Going to jail is not fun, but going to Kilmainham Gaol in Dublin is deeply moving. This historic jail is now a museum offering an intense look at the last days of the leaders of the 1916 Easter Rising and at now how the poor were criminalized. It isn’t fun, but it is profound.
The prisoners who passed through Dublin’s Kilmainham Gaol were not just your everyday criminals. They included the martyred leaders of the 1916 Easter Rising as well as their comrades who were not executed.
The stories of those idealists who died for Ireland feel deeply real and tragic when you walk where they did and see the spot where Joseph Plunkett and Grace Gifford were married hours before his execution. That wasn’t the first time those who fought for Irish freedom were imprisoned in Kilmainham.
Kilmainham Gaol opened in 1796, and that same year Henry Joy McCracken, founder of the United Irishmen, was jailed there. Robert Emmet was another United Irishmen member who was held there. He was imprisoned and executed in 1803. Anne Devlin, his housekeeper, was also jailed in Kilmainham at the same time, but was not executed. Members of the Young Irelanders and the Fenians also did time in Kilmainham for their efforts to overthrow British rule in Ireland. Charles Stuart Parnell and other M.P.s were sent to Kilmainham for their rejection of the Land Act in 1881.
Step Back in Time
While some old prisons might invoke images of mobsters or macabre murders, Kilmainham has a different feel and history entirely. It brings us back to tragic days in Ireland’s past where desperation drove ordinary people to steal so they could survive. Those ordinary people included men, women and children. At one point, prisoners were crowded together without regard for age or sex. Kilmainham’s youngest prisoner was only seven years old. Both of those facts say quite a lot about life in Ireland before independence.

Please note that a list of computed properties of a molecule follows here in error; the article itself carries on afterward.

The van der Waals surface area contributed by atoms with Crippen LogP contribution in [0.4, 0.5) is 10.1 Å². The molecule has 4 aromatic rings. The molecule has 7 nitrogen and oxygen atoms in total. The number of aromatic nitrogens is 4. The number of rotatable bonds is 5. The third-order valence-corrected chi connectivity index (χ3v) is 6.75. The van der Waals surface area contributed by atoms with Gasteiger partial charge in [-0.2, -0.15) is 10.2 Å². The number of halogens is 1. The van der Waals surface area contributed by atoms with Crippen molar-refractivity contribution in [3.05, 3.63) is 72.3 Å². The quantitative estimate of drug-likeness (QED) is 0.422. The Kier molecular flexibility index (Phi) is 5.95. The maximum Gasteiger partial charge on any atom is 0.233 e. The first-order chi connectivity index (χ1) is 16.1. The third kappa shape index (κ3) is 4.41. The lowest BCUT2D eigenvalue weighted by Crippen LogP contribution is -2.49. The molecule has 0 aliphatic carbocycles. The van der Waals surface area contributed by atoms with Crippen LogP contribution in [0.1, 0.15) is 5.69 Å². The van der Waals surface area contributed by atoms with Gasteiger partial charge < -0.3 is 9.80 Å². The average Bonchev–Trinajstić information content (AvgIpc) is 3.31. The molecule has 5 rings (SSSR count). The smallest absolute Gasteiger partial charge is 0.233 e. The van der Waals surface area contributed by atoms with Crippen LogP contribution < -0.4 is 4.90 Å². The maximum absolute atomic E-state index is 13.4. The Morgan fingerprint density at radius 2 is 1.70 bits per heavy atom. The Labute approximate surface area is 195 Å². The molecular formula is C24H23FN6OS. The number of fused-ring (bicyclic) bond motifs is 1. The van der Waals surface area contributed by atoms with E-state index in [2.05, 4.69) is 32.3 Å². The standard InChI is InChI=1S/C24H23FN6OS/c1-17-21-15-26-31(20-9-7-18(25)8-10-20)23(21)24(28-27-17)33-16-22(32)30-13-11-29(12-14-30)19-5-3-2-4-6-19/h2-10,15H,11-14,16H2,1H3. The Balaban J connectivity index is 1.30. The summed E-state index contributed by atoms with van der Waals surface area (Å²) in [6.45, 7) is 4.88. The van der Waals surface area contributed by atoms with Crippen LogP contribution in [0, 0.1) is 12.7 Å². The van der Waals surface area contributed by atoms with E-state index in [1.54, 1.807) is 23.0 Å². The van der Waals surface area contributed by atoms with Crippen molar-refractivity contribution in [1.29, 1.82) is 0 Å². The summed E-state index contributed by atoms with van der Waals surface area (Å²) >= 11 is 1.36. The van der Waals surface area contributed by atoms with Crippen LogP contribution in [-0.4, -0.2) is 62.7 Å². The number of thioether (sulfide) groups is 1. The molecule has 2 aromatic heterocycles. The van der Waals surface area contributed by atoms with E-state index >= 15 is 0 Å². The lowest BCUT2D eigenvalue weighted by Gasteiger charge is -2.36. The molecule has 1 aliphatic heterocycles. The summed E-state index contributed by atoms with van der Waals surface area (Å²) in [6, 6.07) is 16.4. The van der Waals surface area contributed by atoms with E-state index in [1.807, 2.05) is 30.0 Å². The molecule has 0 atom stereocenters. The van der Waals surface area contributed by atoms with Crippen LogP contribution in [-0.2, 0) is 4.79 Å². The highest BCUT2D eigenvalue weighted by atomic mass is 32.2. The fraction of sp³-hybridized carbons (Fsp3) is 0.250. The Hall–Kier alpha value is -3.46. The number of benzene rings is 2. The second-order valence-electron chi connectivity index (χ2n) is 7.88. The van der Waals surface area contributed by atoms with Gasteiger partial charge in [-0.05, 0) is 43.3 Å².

One of the first things independent Ireland did was to close Kilmainham Gaol. President and Taoiseach-to-be Eamon de Valera was the last inmate to leave. Imagine the feelings the place must have stirred for people as a symbol of the efforts to suppress the fight for freedom, and indeed the fight to simply survive for many. For decades, the jail sat unused and understandably unloved. Eventually, people began to see its potential. In the late 1950s, some visionaries rolled up their sleeves.
In 1960, a group of people who saw the need to preserve this sad but critical piece of Irish history got organized. The Kilmainham Gaol Restoration Committee was an entirely voluntary project to preserve the prison as part of our national heritage. Volunteers spent more than 25 years working to transform the derelict Kilmainham Gaol into a museum. Today it is a popular if sombre tourist destination, and this year advance booking is recommended for the guided tours, which offer a crash course in Irish history. Kilmainham is truly one jail you don’t want to pass without seeing.